New month means new coach for Li
Updated: 2011-10-02 07:06
By Tang Zhe (China Daily)
Chinese ace explains yet another change heading into China Open in Beijing
BEIJING - Li Na can't seem to make up her mind. We'll find out soon enough if that's a good thing.
Five months after replacing her coach who also happens to be her husband, Jiang Shan with Denmark's Michael Mortensen, Li will play in the China Open with Jiang back in her corner.
Li originally said she hired Mortensen because she needed more encouragement. Trifles at home had begun to affect her performance on the court.
But then, shortly before the China Open, Li unexpectedly fired the man who helped win the French Open in June, and reinstalled Jiang. Li said a coach who knows her well is more important than one who encourages her.
"No matter whether Jiang is a good coach or not, he is the guy who knows me best," the 29-year-old Li said on Saturday. "Between us, it seems no language is required - a sign, eye contact will tell the story. It's harder to deal with the sort of relationship between me and my husband than the general coaching relationship, and the roles are changing now.
It's a bit difficult - naturally it will not happen very fast. I hope I can cooperate well with my husband like I did at the beginning of the year, and I trust him."
After Li's former coach Thomas Hogstedt left her at the end of 2010, Jiang first took on the role.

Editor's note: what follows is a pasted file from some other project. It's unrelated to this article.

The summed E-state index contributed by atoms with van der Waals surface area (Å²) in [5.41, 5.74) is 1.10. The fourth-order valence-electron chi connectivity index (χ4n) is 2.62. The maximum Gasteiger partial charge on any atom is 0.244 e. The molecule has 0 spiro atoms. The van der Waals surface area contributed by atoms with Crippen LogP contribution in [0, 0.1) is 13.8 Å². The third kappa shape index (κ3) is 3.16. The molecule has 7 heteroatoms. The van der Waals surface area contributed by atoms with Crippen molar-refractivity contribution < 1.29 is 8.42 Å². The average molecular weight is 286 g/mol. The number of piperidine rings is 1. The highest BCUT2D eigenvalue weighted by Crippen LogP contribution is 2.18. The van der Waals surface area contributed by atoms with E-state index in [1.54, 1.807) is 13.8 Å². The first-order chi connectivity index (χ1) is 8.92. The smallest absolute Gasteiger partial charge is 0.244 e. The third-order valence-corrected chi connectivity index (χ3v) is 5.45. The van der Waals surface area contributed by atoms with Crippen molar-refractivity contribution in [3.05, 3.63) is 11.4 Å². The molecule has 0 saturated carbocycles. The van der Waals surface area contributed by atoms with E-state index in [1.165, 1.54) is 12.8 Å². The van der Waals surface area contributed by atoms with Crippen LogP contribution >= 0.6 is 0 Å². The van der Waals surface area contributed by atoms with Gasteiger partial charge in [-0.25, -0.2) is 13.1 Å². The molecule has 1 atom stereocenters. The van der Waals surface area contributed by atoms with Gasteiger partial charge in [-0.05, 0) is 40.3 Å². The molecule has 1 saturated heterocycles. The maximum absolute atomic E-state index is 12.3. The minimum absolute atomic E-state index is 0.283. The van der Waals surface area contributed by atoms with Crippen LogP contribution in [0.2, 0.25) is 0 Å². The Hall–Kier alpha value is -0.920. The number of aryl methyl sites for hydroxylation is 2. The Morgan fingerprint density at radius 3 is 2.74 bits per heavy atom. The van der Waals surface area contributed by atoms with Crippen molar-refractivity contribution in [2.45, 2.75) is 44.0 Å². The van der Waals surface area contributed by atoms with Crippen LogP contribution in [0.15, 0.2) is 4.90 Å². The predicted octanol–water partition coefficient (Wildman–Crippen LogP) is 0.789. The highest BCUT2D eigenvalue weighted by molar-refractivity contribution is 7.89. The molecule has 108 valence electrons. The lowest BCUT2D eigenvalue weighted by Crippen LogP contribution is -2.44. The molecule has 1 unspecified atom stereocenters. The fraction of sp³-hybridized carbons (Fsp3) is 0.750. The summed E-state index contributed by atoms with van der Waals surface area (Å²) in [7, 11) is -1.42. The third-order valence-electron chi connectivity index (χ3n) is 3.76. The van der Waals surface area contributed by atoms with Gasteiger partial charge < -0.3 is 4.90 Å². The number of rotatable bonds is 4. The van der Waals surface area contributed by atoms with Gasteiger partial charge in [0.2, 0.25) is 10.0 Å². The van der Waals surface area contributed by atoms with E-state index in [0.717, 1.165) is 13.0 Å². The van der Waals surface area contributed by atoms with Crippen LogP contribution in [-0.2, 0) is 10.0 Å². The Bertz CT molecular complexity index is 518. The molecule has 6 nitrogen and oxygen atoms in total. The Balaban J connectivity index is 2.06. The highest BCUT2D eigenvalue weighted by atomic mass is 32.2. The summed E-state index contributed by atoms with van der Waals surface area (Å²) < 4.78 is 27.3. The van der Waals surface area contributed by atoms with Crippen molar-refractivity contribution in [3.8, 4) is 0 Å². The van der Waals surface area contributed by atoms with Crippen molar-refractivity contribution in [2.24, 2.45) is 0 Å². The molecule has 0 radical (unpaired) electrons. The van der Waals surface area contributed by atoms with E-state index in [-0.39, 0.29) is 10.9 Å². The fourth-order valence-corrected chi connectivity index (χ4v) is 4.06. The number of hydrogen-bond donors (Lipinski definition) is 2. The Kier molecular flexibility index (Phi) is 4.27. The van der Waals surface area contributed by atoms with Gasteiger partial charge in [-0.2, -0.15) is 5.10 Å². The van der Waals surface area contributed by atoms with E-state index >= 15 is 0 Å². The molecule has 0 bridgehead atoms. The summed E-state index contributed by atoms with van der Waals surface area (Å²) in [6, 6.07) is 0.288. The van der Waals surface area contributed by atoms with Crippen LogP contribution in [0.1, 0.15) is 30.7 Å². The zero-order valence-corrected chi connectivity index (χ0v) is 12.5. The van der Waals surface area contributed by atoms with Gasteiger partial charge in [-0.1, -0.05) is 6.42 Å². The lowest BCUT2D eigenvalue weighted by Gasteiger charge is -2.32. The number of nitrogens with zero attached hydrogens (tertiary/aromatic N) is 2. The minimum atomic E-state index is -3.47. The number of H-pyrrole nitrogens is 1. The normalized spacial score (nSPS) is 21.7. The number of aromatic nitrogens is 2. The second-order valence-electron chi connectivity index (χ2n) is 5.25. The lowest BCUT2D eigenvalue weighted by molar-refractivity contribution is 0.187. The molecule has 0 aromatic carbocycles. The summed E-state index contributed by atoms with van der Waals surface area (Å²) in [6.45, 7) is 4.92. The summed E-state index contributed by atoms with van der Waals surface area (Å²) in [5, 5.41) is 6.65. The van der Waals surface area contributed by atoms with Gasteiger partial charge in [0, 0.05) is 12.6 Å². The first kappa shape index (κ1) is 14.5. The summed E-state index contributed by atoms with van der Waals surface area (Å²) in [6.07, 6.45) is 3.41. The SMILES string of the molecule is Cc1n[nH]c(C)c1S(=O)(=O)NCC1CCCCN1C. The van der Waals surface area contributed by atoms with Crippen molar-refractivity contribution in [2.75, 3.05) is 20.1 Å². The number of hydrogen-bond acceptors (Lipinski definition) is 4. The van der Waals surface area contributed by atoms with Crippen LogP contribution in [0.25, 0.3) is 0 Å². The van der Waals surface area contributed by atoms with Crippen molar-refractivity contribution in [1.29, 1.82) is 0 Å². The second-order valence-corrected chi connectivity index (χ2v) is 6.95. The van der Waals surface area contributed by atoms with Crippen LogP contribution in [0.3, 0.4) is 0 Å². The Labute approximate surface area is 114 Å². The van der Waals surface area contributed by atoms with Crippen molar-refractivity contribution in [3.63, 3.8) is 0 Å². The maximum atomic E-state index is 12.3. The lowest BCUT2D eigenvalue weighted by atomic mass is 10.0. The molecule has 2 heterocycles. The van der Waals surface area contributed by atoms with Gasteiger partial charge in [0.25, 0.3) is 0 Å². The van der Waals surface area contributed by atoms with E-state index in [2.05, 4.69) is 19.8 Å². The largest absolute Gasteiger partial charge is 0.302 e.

The couple had a nearly perfect opening, when Li reached her first Grand Slam final at the Australian Open in January.
She was beaten by Belgian Kim Clijsters in the final, then endured a series of gloomy results before replacing Jiang with Mortensen.
"It's really hard for Jiang to switch roles between a husband and the coach. Every couple may have some quarrel in their personal lives, and I don't want to let the bad mood affect my matches," Li said in May.
"I need a professional coach who can give me something positive, and now Mortensen has given me a lot of advice, and it makes me feel better."
Under Mortensen's encouragement in Paris, Li became the first Asian player to win a Grand Slam title, so her separation with him came as a surprise.
"It's hard to say. It's like person in love. If you feel it's not right, not proper, you just separate. Only the person who's in it will be able to tell the reason," Li said.
Drawn in the second half with Australia's Samantha Stosur, who just won the US Open champion in September, Li isn't scheduled to face a steep challenge until a potential fight against Italian veteran Roberta Vinci in the quarterfinals.
Li, who was defeated by Stosur three times this season, including an early exit at the US Open in August, tried to play down the public's expectation.
"Who says my early rounds will be easy? The ball is round, and anything can happen on the court, as long as the referee doesn't end the match," said Li, who was seeded fourth at China Open. "Even the top seeds are not guaranteed to win."
- Nations are exploiting power of 'weiplomacy'
- Firms in power industry restructuring
- Investors create new hot spots
- China's booming sporting chances
- Sun Yat-sen-led revolution commemorated
- Govt steps up push for subsidized residences
- Green campaign saves 150m tons of coal
- 31 mistakenly killed in air strikes in S Yemen